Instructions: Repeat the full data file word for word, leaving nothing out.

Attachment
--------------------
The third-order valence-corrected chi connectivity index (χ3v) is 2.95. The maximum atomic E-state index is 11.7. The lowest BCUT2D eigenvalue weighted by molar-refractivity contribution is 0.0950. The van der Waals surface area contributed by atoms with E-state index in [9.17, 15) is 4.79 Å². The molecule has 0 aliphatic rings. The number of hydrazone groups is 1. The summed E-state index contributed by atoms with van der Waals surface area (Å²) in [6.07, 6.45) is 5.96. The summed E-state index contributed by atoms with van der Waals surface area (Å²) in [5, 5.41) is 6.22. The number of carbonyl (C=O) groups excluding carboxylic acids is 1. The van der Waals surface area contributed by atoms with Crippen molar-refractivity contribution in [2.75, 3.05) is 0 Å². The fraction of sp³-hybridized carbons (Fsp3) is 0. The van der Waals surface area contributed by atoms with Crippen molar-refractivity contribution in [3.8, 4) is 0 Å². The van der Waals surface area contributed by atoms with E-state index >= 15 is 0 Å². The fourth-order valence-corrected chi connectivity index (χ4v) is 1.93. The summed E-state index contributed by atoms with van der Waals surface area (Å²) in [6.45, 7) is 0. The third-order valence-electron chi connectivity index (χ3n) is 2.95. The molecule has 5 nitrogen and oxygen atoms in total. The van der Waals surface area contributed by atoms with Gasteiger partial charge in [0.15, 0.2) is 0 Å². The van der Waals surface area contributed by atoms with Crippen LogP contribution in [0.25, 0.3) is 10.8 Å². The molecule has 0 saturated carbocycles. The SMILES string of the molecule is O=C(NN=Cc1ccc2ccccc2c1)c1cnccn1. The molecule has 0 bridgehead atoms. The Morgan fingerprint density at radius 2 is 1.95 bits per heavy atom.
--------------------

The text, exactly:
The third-order valence-corrected chi connectivity index (χ3v) is 2.95. The maximum atomic E-state index is 11.7. The lowest BCUT2D eigenvalue weighted by molar-refractivity contribution is 0.0950. The van der Waals surface area contributed by atoms with E-state index in [9.17, 15) is 4.79 Å². The molecule has 0 aliphatic rings. The number of hydrazone groups is 1. The summed E-state index contributed by atoms with van der Waals surface area (Å²) in [6.07, 6.45) is 5.96. The summed E-state index contributed by atoms with van der Waals surface area (Å²) in [5, 5.41) is 6.22. The number of carbonyl (C=O) groups excluding carboxylic acids is 1. The van der Waals surface area contributed by atoms with Crippen molar-refractivity contribution in [2.75, 3.05) is 0 Å². The fraction of sp³-hybridized carbons (Fsp3) is 0. The van der Waals surface area contributed by atoms with Crippen molar-refractivity contribution in [3.8, 4) is 0 Å². The van der Waals surface area contributed by atoms with E-state index >= 15 is 0 Å². The fourth-order valence-corrected chi connectivity index (χ4v) is 1.93. The summed E-state index contributed by atoms with van der Waals surface area (Å²) in [6.45, 7) is 0. The third-order valence-electron chi connectivity index (χ3n) is 2.95. The molecule has 5 nitrogen and oxygen atoms in total. The van der Waals surface area contributed by atoms with Gasteiger partial charge in [0.15, 0.2) is 0 Å². The van der Waals surface area contributed by atoms with Crippen LogP contribution in [0.25, 0.3) is 10.8 Å². The molecule has 0 saturated carbocycles. The SMILES string of the molecule is O=C(NN=Cc1ccc2ccccc2c1)c1cnccn1. The molecule has 0 bridgehead atoms. The Morgan fingerprint density at radius 2 is 1.95 bits per heavy atom.